He married Julia Lyndall Weiner, a social worker and sister of Edmund Weiner
(deputy Chief Editor of the Oxford English Dictionary
) in 1968. They had four children: three sons (1972, 1973 and 1977) – including the journalist and author Hugh Miles
– and one daughter (1979). Oliver had eleven grandchildren; the eldest was born in 2006 and the youngest in 2018.
Oliver Miles joined Her Majesty's Diplomatic Service
in 1960, serving overseas mainly in the Arab world
as well as spending periods at the Foreign and Commonwealth Office
. In 1964, he was posted as Second Secretary
, and as First Secretary
in 1966. Miles was appointed Private Secretary
to the British High Commissioner
in 1967. In 1970, he was posted to Nicosia
and returned to London after three years. He was appointed Counsellor
in 1975, and moved to Athens
in 1977. He became Head of the FCO's Near East and North African Department in 1980. He was appointed HM Ambassador to Libya
in 1984, where he broke off diplomatic relations
after the murder of WPC Yvonne Fletcher
outside the Libyan embassy in London. Later in 1984, Miles moved to the UK Mission to the United Nations, New York and, from 1985 to 1988, he was Ambassador to Luxembourg
After retiring from HM Diplomatic Service in 1996 Miles joined MEC International, a consultancy promoting business with the Middle East
, and became chairman a decade later. He was for some years president of the Society for Libyan Studies, a learned society under the aegis of the British Academy
, and chairman of HOST, a charity which arranges visits to British homes for foreign students in Britain.
From 2004 to 2019 he was Deputy Chairman of the Libyan British Business Council, set up with the approval of the British and Libyan Governments to promote trade and investment.
In April 2004, Miles initiated a controversial letter to Prime Minister, Tony Blair
, signed by 52 retired ambassadors and calling for a new approach to policy in Palestine
Subsequently, he wrote a long series of articles that were published in The Guardian
An article in August 2008, entitled "The long road to normalisation", asked rhetorically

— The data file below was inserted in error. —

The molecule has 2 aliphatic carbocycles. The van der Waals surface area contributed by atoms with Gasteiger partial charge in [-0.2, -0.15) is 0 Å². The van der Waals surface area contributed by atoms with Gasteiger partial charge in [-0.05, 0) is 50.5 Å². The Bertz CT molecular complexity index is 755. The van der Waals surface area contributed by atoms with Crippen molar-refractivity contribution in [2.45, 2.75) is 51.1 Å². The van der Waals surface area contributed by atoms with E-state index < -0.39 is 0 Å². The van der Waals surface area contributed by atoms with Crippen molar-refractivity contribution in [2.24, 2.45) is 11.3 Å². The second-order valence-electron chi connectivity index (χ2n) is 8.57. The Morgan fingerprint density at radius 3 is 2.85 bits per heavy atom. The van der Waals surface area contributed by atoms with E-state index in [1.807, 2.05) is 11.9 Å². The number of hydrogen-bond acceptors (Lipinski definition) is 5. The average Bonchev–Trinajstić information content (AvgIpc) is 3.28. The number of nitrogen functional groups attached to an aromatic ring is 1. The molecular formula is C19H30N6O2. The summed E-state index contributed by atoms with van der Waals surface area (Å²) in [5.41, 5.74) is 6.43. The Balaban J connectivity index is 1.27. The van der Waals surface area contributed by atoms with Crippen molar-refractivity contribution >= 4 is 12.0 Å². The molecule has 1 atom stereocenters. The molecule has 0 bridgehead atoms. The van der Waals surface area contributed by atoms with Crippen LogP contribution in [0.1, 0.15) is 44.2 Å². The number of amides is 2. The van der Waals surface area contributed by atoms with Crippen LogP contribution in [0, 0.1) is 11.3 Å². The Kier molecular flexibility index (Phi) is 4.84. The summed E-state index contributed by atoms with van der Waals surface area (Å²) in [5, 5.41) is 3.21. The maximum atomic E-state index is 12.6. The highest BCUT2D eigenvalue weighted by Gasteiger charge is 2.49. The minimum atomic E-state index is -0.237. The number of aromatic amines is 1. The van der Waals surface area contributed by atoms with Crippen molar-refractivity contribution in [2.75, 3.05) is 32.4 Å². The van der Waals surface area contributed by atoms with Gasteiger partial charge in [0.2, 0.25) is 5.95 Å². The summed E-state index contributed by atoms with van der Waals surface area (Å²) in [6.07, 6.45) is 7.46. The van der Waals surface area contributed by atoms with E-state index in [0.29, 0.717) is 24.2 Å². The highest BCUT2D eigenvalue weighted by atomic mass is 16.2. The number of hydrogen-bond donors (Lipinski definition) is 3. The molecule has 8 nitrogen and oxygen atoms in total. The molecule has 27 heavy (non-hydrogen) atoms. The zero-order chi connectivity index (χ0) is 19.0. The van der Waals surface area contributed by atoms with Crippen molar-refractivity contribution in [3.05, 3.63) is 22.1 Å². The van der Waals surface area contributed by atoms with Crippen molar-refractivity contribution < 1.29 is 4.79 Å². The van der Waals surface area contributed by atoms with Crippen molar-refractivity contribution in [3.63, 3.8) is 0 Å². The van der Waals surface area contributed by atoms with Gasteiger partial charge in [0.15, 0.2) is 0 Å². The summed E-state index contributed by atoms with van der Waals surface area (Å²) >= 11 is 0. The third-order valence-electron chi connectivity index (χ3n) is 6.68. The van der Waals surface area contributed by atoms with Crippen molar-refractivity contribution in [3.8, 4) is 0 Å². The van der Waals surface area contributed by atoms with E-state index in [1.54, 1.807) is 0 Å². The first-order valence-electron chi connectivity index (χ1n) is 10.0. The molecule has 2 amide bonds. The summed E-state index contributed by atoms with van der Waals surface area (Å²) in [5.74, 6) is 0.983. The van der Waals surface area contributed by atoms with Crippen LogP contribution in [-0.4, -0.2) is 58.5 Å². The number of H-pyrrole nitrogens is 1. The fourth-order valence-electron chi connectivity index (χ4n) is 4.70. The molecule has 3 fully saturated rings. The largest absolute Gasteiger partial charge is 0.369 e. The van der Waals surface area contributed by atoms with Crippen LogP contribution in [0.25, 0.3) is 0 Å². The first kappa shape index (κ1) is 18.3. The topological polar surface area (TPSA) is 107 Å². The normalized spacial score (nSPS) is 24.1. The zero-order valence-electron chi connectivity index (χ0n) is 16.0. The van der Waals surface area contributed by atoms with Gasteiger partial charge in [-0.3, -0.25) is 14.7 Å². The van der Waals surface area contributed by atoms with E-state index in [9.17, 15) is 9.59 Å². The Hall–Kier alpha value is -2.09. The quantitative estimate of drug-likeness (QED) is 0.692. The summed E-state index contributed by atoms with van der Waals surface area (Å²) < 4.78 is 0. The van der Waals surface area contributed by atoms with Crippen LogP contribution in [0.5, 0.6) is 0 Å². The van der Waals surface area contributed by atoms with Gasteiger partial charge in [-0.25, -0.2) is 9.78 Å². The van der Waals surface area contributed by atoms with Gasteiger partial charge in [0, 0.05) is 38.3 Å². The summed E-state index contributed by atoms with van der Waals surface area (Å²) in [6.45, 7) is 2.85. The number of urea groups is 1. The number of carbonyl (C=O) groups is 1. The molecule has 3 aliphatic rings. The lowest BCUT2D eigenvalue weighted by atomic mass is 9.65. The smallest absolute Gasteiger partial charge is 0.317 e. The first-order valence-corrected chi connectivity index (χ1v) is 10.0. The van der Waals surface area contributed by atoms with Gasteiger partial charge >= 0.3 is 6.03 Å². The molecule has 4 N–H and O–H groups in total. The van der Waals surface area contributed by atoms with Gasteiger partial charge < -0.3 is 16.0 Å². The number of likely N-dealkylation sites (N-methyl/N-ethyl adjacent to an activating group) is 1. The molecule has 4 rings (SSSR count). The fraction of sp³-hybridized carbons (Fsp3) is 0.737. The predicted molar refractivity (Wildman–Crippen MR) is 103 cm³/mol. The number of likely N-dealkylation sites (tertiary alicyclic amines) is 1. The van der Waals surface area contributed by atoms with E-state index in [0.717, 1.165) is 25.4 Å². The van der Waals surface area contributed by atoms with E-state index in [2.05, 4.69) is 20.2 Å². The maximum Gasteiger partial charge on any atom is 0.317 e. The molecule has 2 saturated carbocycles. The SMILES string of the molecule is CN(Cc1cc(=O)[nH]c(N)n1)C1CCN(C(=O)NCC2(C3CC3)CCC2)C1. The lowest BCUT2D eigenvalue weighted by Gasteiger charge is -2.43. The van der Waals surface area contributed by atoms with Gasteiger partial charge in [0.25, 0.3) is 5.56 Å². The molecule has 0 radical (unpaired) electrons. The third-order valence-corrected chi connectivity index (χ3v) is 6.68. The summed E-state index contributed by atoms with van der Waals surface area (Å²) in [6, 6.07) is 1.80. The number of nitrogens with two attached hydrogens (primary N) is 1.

whether the recently signed compensation agreement between the United States
The article concluded:
The most important compensation issue, Lockerbie
, has been settled on the basis that Libya agreed to hand over two suspects for trial in the Scottish courts and to accept responsibility for their actions. One was acquitted, the other convicted
, but his conviction has been called into question by the Scottish Criminal Cases Review Commission
. There is the possibility of a retrial, and it remains to be seen what effect that might have on the Libya/America soap opera.
- ^ "Oliver Miles, diplomat and Arabist who later criticised Tony Blair over the rebuilding of Iraq after the invasion – obituary". The Telegraph. Telegraph Media Group Limited. 12 December 2019. Retrieved 13 December 2019.
- ^ "MEC International". Archived from the original on 2010-11-05. Retrieved 2009-01-12.
- ^ Levens, R.G.C., ed. (1964). Merton College Register 1900-1964. Oxford: Basil Blackwell. p. 480.
- ^ The Diplomatic Service List 1989 (page 253), HMSO, ISBN 0-11-591707-1
- ^ "No. 49583". The London Gazette. 31 December 1983. p. 4.
- ^ "HOST welcomes international students in the UK!". Retrieved 2009-01-12.
- ^ "In memoriam: Oliver Miles CMG". Libyan British Business Council. Retrieved 13 December 2019.
- ^ Tom Gross (28 April 2004). "Backlash begins against ex-diplomats' "poisonous views" on Iraq, Israel". Retrieved 2009-01-12.
- ^ "Oliver Miles – Profile". London: The Guardian. 2008-03-27. Retrieved 2009-01-12.
- ^ Oliver Miles (2008-08-16). "The long road to normalisation". London: The Guardian. Retrieved 2009-01-12.
- ^ "The key question – is Blair a war criminal?". The Independent on Sunday. London. 2009-11-22. Retrieved 2010-01-12.
- ^ Cesarani, David (29 January 2010). "Britain's affair with antisemitism". The Guardian. London. Retrieved 25 March 2010.
Last edited on 17 December 2020, at 19:59
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